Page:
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    • "Considering that NMRs are extremely resilient to a variety of stressors and they are considered a model of successful aging [19], the available data strongly suggest that an improved proteostasis network may be necessary for the maintenance of longer health and life in NMRs. "
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    ABSTRACT: Our previous studies have shown that the liver from Naked Mole Rats (NMRs), a long-lived rodent, has increased proteasome activity and lower levels of protein ubiquitination compared to mice. This suggests that protein quality control might play a role in assuring species longevity. To determine whether enhanced proteostasis is a common mechanism in the evolution of other long-lived species, here we evaluated the major players in protein quality control including autophagy, proteasome activity, and heat shock proteins (HSPs), using skin fibroblasts from three phylogenetically-distinct pairs of short- and long-lived mammals: rodents, marsupials, and bats. Our results indicate that in all cases, macroautophagy was significantly enhanced in the longer-lived species, both at basal level and after induction by serum starvation. Similarly, basal levels of most HSPs were elevated in all the longer-lived species. Proteasome activity was found to be increased in the long-lived rodent and marsupial but not in bats. These observations suggest that long-lived species may have superior mechanisms to ensure protein quality, and support the idea that protein homeostasis might play an important role in promoting longevity. Copyright © 2015. Published by Elsevier Inc.
    Biochemical and Biophysical Research Communications 01/2015; 457(4). DOI:10.1016/j.bbrc.2015.01.046 · 2.28 Impact Factor
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    • "The naked mole rat (NMR; Heterocephalus glaber) is a long-lived subterranean rodent native to the Horn of Africa. It can not only live to 430 years, making it the longest-lived rodent, but is also extremely resistant to neoplasia (Buffenstein, 2008; Tian et al., 2013), and as a result is an ideal model for research on longevity, cancer and disease resistance. The NMR genome was sequenced at the BGI in 2011 to 92-fold coverage with a contig N50 of 19.3 kb and scaffold N50 of 1.6 Mb (Kim et al., 2011). "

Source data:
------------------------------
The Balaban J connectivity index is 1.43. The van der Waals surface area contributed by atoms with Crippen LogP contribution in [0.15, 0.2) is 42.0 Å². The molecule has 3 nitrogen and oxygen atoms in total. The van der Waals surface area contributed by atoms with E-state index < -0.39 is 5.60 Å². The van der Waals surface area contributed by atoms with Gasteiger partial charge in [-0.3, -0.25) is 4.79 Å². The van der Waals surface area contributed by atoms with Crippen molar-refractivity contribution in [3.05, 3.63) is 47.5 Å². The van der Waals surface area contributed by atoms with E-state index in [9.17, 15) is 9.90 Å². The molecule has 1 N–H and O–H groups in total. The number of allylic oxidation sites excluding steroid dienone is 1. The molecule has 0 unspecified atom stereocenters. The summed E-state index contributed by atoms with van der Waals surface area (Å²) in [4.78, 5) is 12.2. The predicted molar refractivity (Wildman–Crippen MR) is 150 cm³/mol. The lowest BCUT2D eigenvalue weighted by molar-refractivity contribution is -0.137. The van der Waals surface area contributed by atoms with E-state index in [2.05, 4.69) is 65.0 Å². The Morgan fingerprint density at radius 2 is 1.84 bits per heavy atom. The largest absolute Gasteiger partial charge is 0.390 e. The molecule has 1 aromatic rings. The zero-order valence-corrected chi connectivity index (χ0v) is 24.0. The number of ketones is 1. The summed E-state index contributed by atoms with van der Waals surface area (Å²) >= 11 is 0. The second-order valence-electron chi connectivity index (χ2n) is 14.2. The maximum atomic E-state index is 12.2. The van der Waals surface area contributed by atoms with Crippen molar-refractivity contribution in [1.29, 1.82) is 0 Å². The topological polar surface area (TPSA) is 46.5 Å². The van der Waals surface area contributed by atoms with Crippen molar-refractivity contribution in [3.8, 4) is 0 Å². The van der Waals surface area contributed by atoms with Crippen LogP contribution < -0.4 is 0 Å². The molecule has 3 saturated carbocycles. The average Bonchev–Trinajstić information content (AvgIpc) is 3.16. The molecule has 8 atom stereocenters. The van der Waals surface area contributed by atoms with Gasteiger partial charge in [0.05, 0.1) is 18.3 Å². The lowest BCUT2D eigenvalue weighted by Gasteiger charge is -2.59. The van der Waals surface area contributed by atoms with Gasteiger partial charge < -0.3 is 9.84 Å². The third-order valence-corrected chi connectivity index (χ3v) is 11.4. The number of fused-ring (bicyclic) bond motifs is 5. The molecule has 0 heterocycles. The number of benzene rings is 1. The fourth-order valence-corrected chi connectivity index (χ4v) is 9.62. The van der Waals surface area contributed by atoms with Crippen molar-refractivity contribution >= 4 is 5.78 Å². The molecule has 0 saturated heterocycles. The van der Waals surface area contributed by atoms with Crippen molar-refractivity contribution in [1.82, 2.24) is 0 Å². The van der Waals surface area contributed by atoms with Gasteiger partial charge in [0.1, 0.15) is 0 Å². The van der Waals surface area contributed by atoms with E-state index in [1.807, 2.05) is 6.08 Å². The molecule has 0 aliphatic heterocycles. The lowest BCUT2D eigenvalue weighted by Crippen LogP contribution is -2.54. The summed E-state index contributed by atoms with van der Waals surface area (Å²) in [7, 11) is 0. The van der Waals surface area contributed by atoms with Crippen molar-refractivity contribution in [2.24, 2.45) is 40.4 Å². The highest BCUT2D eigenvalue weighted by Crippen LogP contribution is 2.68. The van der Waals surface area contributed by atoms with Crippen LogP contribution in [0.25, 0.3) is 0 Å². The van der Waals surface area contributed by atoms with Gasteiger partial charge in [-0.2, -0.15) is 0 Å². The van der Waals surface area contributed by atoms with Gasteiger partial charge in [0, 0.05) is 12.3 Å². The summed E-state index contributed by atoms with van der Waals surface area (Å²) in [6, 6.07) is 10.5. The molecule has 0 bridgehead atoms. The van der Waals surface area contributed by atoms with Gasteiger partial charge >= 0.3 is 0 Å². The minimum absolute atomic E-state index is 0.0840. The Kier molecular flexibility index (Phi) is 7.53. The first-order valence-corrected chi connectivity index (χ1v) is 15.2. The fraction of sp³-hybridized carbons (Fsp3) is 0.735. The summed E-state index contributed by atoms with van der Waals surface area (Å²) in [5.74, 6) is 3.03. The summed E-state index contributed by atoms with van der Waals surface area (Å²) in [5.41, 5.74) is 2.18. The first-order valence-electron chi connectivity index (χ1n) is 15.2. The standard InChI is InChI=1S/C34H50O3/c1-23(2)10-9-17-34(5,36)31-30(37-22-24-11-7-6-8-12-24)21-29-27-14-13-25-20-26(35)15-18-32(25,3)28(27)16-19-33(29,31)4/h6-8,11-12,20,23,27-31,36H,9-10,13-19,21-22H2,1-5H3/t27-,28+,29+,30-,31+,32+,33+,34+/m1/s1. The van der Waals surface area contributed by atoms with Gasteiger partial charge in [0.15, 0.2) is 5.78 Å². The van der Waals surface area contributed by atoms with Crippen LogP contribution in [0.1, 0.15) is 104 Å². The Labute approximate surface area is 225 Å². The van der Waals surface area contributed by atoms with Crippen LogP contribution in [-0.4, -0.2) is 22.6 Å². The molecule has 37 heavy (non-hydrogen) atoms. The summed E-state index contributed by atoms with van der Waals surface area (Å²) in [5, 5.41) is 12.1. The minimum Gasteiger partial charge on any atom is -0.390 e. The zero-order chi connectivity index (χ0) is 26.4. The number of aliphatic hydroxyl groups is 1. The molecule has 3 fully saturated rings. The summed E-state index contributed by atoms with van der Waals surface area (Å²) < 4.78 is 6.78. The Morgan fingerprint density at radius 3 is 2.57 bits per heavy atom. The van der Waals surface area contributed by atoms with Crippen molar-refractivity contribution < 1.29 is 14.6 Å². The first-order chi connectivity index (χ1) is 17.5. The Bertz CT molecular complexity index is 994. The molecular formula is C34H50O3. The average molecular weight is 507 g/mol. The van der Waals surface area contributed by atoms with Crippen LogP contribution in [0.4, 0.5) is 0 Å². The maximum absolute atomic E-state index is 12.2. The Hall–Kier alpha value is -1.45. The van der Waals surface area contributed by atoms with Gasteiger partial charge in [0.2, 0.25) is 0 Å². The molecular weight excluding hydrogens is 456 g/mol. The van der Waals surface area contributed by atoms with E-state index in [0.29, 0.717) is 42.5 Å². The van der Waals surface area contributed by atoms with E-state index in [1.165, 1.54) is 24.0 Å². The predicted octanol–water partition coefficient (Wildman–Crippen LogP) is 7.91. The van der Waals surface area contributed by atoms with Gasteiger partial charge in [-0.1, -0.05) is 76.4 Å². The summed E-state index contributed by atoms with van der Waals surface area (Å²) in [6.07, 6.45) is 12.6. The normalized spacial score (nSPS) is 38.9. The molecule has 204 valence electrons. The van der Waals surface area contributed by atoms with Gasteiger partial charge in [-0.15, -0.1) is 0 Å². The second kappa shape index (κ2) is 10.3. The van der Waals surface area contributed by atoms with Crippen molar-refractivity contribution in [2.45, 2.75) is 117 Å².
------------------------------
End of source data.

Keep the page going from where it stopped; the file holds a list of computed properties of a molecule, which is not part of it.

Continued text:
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    ABSTRACT: Motivation: The naked mole rat (Heterocephalus glaber) is an exceptionally long-lived and cancer-resistant rodent native to East Africa. Although its genome was previously sequenced, here we report a new assembly sequenced by us with substantially higher N50 values for scaffolds and contigs. Results: We analyzed the annotation of this new improved assembly and identified candidate genomic adaptations which may have contributed to the evolution of the naked mole rat’s extraordinary traits, including in regions of p53, and the hyaluronan receptors CD44 and HMMR (RHAMM). Furthermore, we developed a freely available web portal, the Naked Mole Rat Genome Resource (http://www.naked-mole-rat.org), featuring the data and results of our analysis, to assist researchers interested in the genome and genes of the naked mole rat, and also to facilitate further studies on this fascinating species. Availability and implementation: The Naked Mole Rat Genome Resource is freely available online at http://www.naked-mole-rat.org. This resource is open source and the source code is available at https://github.com/maglab/naked-mole-rat-portal. Contact: jp@senescence.info
    Bioinformatics 08/2014; 30(24). DOI:10.1093/bioinformatics/btu579 · 4.62 Impact Factor